Like the gray wheels and all-terrain tires, these pair of lockable bed storage boxes are part of the Tundra Trail Edition package

Toyota Safety Sense P headlines driver-assist and safety features

Standard is the Toyota Safety Sense P set of advanced drier-assist systems (ADAS) including pre-collision warring with pedestrian detection, lane-departure alert, dynamic radar cruise control and automatic high beams. Our truck had the very helpful blind-spot monitoring, rear cross-traffic alert systems and front/rear parking assist systems, all part of the SR5 Convenience Package.

The standard Toyota Star Safety System for Tundra brings Vehicle Stability Control (VSC), Traction Control (TRAC), Anti-lock Braking System (ABS), Electronic Brake-force Distribution (EBD), Brake Assist (BA), and Smart Stop Technology (SST) brake override.

The truck featured eight standard airbags, including driver and front passenger seat-mounted side airbags, front and rear roll-sensing side curtain airbags, driver and front outboard passenger airbags with an Advanced Airbag System, and driver and front outboard passenger knee airbags.

Quiet, comfortable and roomy interior

Four wide doors and running boards make entering and exiting the large, roomy cabin (height, leg and shoulder room for five) smooth and easy. Once inside, the power seat with lumbar support (part of the SR5 Upgrade Package as was the wide and deep center console) along with the tilt/telescoping steering wheel makes it easy to find the perfect driving position from a height providing command-of-the-road vision.

Clear views from the driver’s seat do not end with outward vision. The large, straightforward, logically arranged instruments, displays and controls is just as clear.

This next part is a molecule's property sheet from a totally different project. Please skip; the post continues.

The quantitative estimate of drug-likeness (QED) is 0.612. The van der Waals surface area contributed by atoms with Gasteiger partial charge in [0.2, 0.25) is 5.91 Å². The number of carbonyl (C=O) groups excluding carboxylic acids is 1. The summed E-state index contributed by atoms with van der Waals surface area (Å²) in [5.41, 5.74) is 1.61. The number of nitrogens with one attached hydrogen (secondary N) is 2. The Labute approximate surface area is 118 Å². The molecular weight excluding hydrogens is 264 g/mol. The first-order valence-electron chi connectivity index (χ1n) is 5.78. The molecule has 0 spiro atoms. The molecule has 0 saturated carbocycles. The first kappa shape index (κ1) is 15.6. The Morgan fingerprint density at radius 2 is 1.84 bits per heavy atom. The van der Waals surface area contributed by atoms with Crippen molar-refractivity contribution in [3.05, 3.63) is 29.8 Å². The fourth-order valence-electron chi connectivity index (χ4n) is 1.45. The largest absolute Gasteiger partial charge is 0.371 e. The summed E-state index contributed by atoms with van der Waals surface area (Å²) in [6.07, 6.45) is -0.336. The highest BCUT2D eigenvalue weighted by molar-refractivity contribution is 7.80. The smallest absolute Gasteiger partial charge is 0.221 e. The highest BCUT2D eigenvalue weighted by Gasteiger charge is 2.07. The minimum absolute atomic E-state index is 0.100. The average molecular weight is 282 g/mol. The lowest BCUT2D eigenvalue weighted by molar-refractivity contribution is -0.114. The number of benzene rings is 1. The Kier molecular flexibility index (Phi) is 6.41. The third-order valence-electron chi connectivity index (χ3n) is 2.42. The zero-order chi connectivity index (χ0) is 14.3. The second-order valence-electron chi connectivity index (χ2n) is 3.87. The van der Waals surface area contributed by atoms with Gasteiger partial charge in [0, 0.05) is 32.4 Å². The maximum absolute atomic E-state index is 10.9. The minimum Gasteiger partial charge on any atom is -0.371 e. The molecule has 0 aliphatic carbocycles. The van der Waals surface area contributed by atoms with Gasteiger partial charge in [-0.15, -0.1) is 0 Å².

Manual switchgear operates the climate-control system and supplements on-screen controls of the infotainment system. The review truck included the Premium Audio Upgrade with eight-inch touchscreen, and dynamic navigation. Apple CarPlay and Android Auto functionality.are part of the infotainment system.

The Tundra provided a warm, inviting place in which to spend time during early January on Cape Cod. Conversation was easy due to good sound deadening design and tight production quality – this is a solid vehicle.

The ride was firm, but not harsh, bumps and road irregularities were felt, but not objectionably so – I had no complaints from any of my passengers. The Tundra reinforced my belief that today’s pickup trucks, especially the full-size ones, generally are as comfortable as anything on the road and, aside from their size, as easy to drive.

Fuel economy and pricing

The one area in which a full-size pickup still stands out when compared to other modern light-duty vehicles is fuel economy. The Tundra 4X4 SR5 CREWMAX is rated at 13 miles per gallon in city driving, 17 mpg on the highway and 14 overall. We achieved the latter figure during our time in the Tundra – not great, but on par with other V8s in the segment.

Pricing is another area in which the Tundra is competitive with Ford, GM and Ram. The SR at $33,675 is the entry-level Tundra with base pricing rising to $48,775 for the TRD Pro trim. Within that range you can build virtually any kind of full-size Toyota pickup you could desire.

The 4WD SR5 CREWMAX in our driveway came with a $41,020 base MSRP. Options and packages – like running boards, Premium Audio, SR5 Upgrade, Trail Edition (with locking bed storage boxes, dark-gray wheels, the all-terrain tires) and Convenience Package, along with the delivery, processing and handling fee ($1,595) brought the as-tested price to $49,040.

That is not a lot of money for this much truck in today’s market. It brings Toyota’s well-earned reputation for quality and reliability, as well as adulation from owners like my new friend who called it: “the best truck I’ve ever had!”

Next week TBR Drives the iconic Volvo V90 station wagon.